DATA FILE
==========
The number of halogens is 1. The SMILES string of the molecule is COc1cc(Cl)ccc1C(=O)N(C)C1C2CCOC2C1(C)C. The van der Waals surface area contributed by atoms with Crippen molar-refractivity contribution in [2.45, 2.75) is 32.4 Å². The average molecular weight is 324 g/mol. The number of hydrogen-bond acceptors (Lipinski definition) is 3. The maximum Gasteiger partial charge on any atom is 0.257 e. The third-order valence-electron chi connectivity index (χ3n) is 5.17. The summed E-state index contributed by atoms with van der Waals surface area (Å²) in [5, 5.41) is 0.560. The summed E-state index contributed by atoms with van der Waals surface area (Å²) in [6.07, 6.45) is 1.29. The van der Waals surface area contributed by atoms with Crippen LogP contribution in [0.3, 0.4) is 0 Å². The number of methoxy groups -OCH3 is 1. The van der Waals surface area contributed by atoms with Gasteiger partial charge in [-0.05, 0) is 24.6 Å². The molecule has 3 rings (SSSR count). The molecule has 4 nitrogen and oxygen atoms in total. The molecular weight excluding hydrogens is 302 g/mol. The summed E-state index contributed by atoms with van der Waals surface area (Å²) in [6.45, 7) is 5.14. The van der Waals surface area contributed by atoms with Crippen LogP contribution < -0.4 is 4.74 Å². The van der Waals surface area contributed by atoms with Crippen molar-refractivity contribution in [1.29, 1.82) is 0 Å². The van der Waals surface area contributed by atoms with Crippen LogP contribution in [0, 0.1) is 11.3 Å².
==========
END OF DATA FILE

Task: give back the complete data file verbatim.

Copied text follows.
The number of halogens is 1. The SMILES string of the molecule is COc1cc(Cl)ccc1C(=O)N(C)C1C2CCOC2C1(C)C. The van der Waals surface area contributed by atoms with Crippen molar-refractivity contribution in [2.45, 2.75) is 32.4 Å². The average molecular weight is 324 g/mol. The number of hydrogen-bond acceptors (Lipinski definition) is 3. The maximum Gasteiger partial charge on any atom is 0.257 e. The third-order valence-electron chi connectivity index (χ3n) is 5.17. The summed E-state index contributed by atoms with van der Waals surface area (Å²) in [5, 5.41) is 0.560. The summed E-state index contributed by atoms with van der Waals surface area (Å²) in [6.07, 6.45) is 1.29. The van der Waals surface area contributed by atoms with Crippen LogP contribution in [0.3, 0.4) is 0 Å². The number of methoxy groups -OCH3 is 1. The van der Waals surface area contributed by atoms with Gasteiger partial charge in [-0.05, 0) is 24.6 Å². The molecule has 3 rings (SSSR count). The molecule has 4 nitrogen and oxygen atoms in total. The molecular weight excluding hydrogens is 302 g/mol. The summed E-state index contributed by atoms with van der Waals surface area (Å²) in [6.45, 7) is 5.14. The van der Waals surface area contributed by atoms with Crippen LogP contribution < -0.4 is 4.74 Å². The van der Waals surface area contributed by atoms with Crippen molar-refractivity contribution in [1.29, 1.82) is 0 Å². The van der Waals surface area contributed by atoms with Crippen LogP contribution in [0, 0.1) is 11.3 Å².